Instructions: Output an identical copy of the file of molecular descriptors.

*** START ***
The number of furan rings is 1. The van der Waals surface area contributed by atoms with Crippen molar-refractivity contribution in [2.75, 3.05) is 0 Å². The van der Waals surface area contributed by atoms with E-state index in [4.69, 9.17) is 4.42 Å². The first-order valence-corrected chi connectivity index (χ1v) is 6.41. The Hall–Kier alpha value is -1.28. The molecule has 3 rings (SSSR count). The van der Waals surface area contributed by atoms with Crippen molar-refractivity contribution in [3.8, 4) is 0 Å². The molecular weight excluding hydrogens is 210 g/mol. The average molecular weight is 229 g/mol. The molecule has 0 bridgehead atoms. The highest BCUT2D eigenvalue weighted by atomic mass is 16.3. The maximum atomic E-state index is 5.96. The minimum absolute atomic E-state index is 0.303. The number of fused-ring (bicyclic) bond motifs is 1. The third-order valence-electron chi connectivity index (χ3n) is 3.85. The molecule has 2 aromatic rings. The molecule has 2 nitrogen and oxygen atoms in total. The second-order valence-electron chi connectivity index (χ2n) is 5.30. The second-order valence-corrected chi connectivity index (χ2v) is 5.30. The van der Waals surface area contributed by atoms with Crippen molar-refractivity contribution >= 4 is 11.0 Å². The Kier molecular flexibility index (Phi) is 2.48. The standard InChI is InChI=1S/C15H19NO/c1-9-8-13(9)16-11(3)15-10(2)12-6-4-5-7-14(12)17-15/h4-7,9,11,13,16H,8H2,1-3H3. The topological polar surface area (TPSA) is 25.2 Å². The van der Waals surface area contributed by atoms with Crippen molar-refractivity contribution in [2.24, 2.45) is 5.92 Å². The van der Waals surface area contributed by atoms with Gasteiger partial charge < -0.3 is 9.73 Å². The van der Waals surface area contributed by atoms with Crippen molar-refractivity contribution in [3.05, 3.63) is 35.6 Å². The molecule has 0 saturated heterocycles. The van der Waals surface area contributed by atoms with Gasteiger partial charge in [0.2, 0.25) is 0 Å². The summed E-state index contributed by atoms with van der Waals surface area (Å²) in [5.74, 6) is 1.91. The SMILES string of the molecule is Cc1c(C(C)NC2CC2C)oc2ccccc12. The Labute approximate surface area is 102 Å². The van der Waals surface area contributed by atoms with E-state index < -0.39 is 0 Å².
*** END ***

The number of furan rings is 1. The van der Waals surface area contributed by atoms with Crippen molar-refractivity contribution in [2.75, 3.05) is 0 Å². The van der Waals surface area contributed by atoms with E-state index in [4.69, 9.17) is 4.42 Å². The first-order valence-corrected chi connectivity index (χ1v) is 6.41. The Hall–Kier alpha value is -1.28. The molecule has 3 rings (SSSR count). The van der Waals surface area contributed by atoms with Crippen molar-refractivity contribution in [3.8, 4) is 0 Å². The molecular weight excluding hydrogens is 210 g/mol. The average molecular weight is 229 g/mol. The molecule has 0 bridgehead atoms. The highest BCUT2D eigenvalue weighted by atomic mass is 16.3. The maximum atomic E-state index is 5.96. The minimum absolute atomic E-state index is 0.303. The number of fused-ring (bicyclic) bond motifs is 1. The third-order valence-electron chi connectivity index (χ3n) is 3.85. The molecule has 2 aromatic rings. The molecule has 2 nitrogen and oxygen atoms in total. The second-order valence-electron chi connectivity index (χ2n) is 5.30. The second-order valence-corrected chi connectivity index (χ2v) is 5.30. The van der Waals surface area contributed by atoms with Crippen molar-refractivity contribution >= 4 is 11.0 Å². The Kier molecular flexibility index (Phi) is 2.48. The standard InChI is InChI=1S/C15H19NO/c1-9-8-13(9)16-11(3)15-10(2)12-6-4-5-7-14(12)17-15/h4-7,9,11,13,16H,8H2,1-3H3. The topological polar surface area (TPSA) is 25.2 Å². The van der Waals surface area contributed by atoms with Crippen molar-refractivity contribution in [2.24, 2.45) is 5.92 Å². The van der Waals surface area contributed by atoms with Gasteiger partial charge < -0.3 is 9.73 Å². The van der Waals surface area contributed by atoms with Crippen molar-refractivity contribution in [3.05, 3.63) is 35.6 Å². The molecule has 0 saturated heterocycles. The van der Waals surface area contributed by atoms with Gasteiger partial charge in [0.2, 0.25) is 0 Å². The summed E-state index contributed by atoms with van der Waals surface area (Å²) in [5.74, 6) is 1.91. The SMILES string of the molecule is Cc1c(C(C)NC2CC2C)oc2ccccc12. The Labute approximate surface area is 102 Å². The van der Waals surface area contributed by atoms with E-state index < -0.39 is 0 Å².